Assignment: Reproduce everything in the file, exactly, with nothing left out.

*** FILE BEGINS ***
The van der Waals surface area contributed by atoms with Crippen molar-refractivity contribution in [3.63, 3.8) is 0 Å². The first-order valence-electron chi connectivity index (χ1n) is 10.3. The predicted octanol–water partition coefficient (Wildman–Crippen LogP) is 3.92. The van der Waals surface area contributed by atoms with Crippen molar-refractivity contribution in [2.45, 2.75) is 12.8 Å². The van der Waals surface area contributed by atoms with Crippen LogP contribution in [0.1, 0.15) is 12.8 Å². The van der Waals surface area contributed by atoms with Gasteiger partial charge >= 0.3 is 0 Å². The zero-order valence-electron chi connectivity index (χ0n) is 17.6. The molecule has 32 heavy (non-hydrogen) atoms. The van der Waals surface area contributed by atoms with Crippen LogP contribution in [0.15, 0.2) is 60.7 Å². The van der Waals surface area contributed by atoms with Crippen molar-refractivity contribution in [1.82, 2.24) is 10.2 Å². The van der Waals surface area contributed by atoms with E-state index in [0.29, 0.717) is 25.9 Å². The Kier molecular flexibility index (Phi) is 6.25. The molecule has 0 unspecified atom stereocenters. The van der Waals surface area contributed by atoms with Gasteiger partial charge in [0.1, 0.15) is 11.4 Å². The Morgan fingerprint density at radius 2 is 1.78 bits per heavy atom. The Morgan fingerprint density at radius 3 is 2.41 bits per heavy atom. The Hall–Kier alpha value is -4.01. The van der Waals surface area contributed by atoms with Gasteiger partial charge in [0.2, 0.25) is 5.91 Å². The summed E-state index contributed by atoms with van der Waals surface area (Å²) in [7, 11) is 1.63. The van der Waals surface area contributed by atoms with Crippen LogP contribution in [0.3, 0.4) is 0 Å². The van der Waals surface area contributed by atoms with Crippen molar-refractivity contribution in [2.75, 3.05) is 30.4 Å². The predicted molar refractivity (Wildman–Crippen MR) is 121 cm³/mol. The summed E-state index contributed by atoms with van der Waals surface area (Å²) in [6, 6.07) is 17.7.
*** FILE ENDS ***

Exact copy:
The van der Waals surface area contributed by atoms with Crippen molar-refractivity contribution in [3.63, 3.8) is 0 Å². The first-order valence-electron chi connectivity index (χ1n) is 10.3. The predicted octanol–water partition coefficient (Wildman–Crippen LogP) is 3.92. The van der Waals surface area contributed by atoms with Crippen molar-refractivity contribution in [2.45, 2.75) is 12.8 Å². The van der Waals surface area contributed by atoms with Crippen LogP contribution in [0.1, 0.15) is 12.8 Å². The van der Waals surface area contributed by atoms with Gasteiger partial charge >= 0.3 is 0 Å². The zero-order valence-electron chi connectivity index (χ0n) is 17.6. The molecule has 32 heavy (non-hydrogen) atoms. The van der Waals surface area contributed by atoms with Crippen LogP contribution in [0.15, 0.2) is 60.7 Å². The van der Waals surface area contributed by atoms with Crippen molar-refractivity contribution in [1.82, 2.24) is 10.2 Å². The van der Waals surface area contributed by atoms with E-state index in [0.29, 0.717) is 25.9 Å². The Kier molecular flexibility index (Phi) is 6.25. The molecule has 0 unspecified atom stereocenters. The van der Waals surface area contributed by atoms with Gasteiger partial charge in [0.1, 0.15) is 11.4 Å². The Morgan fingerprint density at radius 2 is 1.78 bits per heavy atom. The Morgan fingerprint density at radius 3 is 2.41 bits per heavy atom. The Hall–Kier alpha value is -4.01. The van der Waals surface area contributed by atoms with Gasteiger partial charge in [0.2, 0.25) is 5.91 Å². The summed E-state index contributed by atoms with van der Waals surface area (Å²) in [7, 11) is 1.63. The van der Waals surface area contributed by atoms with Crippen LogP contribution in [0.3, 0.4) is 0 Å². The van der Waals surface area contributed by atoms with Crippen molar-refractivity contribution in [2.75, 3.05) is 30.4 Å². The predicted molar refractivity (Wildman–Crippen MR) is 121 cm³/mol. The summed E-state index contributed by atoms with van der Waals surface area (Å²) in [6, 6.07) is 17.7.